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What children know about the source of their knowledge without reporting it as the source

By S. N. Haigh and Elizabeth J. Robinson


We argue that, amongst 3- to 5- year-olds, failure to report the source of knowledge recently acquired in answer to “How do you know…?” is due to a specific failure to make a causal inference, in line with source monitoring theory but not fuzzy trace theory. In three Experiments, children (N = 37; 30; 59) identified a hidden toy by seeing, feeling, or by being told, having had two modes of access on each trial, one informative (e.g. seeing a toy identified by colour) and the other uninformative (e.g. being told the toy’s colour by the Experimenter who had only felt it). Children who answered the know question wrongly nevertheless reported accurately who saw and who felt the toy, and what the well-informed player had said. They also realised when\ud the Experimenter’s uninformative access implied their own knowledge was unreliable, suggesting precocious working understanding of knowledge sources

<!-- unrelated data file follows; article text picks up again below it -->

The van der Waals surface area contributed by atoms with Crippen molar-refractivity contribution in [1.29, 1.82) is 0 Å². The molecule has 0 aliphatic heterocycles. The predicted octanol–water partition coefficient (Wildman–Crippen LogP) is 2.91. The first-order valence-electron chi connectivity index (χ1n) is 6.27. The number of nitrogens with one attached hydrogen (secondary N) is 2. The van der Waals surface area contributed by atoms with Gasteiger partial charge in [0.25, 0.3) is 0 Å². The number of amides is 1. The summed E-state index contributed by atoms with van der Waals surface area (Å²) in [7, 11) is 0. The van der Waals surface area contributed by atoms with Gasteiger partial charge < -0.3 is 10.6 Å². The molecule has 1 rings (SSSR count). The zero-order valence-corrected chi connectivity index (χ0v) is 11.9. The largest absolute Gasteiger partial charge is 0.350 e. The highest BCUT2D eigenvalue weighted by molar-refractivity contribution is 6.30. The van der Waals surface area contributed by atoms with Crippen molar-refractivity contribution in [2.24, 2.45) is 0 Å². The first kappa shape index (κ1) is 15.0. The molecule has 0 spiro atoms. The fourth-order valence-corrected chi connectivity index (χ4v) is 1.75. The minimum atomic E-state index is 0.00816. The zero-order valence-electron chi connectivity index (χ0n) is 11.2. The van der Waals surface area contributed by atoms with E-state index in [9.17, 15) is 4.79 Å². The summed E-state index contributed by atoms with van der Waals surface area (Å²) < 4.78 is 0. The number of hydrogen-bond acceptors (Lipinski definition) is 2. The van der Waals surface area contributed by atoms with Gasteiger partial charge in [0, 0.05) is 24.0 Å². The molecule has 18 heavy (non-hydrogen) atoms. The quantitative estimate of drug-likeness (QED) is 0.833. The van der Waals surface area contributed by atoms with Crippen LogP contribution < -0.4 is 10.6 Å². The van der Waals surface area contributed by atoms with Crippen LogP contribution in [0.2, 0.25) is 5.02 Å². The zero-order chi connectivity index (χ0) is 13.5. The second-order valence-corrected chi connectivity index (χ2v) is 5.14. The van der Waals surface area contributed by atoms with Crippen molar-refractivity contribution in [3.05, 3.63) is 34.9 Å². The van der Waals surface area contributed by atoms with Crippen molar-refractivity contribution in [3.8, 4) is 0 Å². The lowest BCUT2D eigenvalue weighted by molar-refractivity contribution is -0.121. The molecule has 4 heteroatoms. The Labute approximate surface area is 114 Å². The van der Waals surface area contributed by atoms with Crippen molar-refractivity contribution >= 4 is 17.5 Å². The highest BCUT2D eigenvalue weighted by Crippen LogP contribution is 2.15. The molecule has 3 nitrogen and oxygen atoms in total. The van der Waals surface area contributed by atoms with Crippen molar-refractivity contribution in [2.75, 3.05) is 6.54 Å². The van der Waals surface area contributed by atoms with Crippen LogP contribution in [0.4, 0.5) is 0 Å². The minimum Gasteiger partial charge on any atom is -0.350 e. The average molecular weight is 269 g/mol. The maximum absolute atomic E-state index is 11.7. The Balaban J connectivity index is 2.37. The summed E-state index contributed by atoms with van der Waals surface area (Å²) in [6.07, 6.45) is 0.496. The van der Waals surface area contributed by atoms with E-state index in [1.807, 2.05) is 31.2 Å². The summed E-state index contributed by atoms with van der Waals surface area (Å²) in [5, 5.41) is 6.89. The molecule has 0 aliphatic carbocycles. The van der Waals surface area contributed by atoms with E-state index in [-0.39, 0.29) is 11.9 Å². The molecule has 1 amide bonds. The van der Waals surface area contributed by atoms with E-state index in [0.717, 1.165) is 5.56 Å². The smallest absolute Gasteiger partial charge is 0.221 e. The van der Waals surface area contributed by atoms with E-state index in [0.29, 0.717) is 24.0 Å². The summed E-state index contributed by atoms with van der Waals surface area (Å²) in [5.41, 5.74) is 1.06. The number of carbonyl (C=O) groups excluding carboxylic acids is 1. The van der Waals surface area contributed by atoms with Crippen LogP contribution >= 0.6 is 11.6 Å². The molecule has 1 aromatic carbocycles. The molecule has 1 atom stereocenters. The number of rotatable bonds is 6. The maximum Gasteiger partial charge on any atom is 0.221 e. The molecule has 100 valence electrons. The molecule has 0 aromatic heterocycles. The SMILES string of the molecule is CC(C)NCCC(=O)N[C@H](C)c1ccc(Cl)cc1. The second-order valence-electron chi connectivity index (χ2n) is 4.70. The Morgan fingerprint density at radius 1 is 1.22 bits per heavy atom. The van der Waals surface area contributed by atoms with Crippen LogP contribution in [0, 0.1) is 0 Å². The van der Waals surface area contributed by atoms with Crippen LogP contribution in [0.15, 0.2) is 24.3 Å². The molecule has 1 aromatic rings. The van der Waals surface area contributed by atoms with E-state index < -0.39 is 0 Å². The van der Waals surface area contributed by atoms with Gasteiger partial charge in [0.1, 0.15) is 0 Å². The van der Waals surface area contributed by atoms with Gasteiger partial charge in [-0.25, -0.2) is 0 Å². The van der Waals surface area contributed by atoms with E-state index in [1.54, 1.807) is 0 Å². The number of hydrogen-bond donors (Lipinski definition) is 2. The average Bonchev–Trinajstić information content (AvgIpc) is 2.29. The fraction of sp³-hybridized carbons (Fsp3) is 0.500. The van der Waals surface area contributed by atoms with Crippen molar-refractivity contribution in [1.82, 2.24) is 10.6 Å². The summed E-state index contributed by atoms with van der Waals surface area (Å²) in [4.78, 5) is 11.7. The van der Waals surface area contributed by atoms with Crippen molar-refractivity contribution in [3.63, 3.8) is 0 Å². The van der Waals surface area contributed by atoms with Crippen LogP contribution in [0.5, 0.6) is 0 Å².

Topics: BF
Publisher: Taylor & Francis
DOI identifier: 10.1080/17405620601183569
OAI identifier: oai:wrap.warwick.ac.uk:50

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